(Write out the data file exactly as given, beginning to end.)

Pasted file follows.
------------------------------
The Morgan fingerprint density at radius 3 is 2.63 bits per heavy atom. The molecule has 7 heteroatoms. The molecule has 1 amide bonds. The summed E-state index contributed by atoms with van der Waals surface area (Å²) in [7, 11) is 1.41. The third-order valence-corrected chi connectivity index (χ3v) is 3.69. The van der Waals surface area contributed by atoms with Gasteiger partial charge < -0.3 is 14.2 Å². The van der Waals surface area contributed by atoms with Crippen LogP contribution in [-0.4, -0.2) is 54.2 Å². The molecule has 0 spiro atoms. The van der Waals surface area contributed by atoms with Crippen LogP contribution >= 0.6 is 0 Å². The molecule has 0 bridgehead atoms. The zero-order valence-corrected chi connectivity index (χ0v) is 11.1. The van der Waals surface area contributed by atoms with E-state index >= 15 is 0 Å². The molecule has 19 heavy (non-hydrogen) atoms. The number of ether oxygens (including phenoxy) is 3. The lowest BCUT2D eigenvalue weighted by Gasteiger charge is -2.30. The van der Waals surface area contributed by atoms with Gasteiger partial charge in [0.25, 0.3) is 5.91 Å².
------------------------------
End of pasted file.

The Morgan fingerprint density at radius 3 is 2.63 bits per heavy atom. The molecule has 7 heteroatoms. The molecule has 1 amide bonds. The summed E-state index contributed by atoms with van der Waals surface area (Å²) in [7, 11) is 1.41. The third-order valence-corrected chi connectivity index (χ3v) is 3.69. The van der Waals surface area contributed by atoms with Gasteiger partial charge < -0.3 is 14.2 Å². The van der Waals surface area contributed by atoms with Crippen LogP contribution in [-0.4, -0.2) is 54.2 Å². The molecule has 0 spiro atoms. The van der Waals surface area contributed by atoms with Crippen LogP contribution >= 0.6 is 0 Å². The molecule has 0 bridgehead atoms. The zero-order valence-corrected chi connectivity index (χ0v) is 11.1. The van der Waals surface area contributed by atoms with E-state index >= 15 is 0 Å². The molecule has 19 heavy (non-hydrogen) atoms. The number of ether oxygens (including phenoxy) is 3. The lowest BCUT2D eigenvalue weighted by Gasteiger charge is -2.30. The van der Waals surface area contributed by atoms with Gasteiger partial charge in [0.25, 0.3) is 5.91 Å².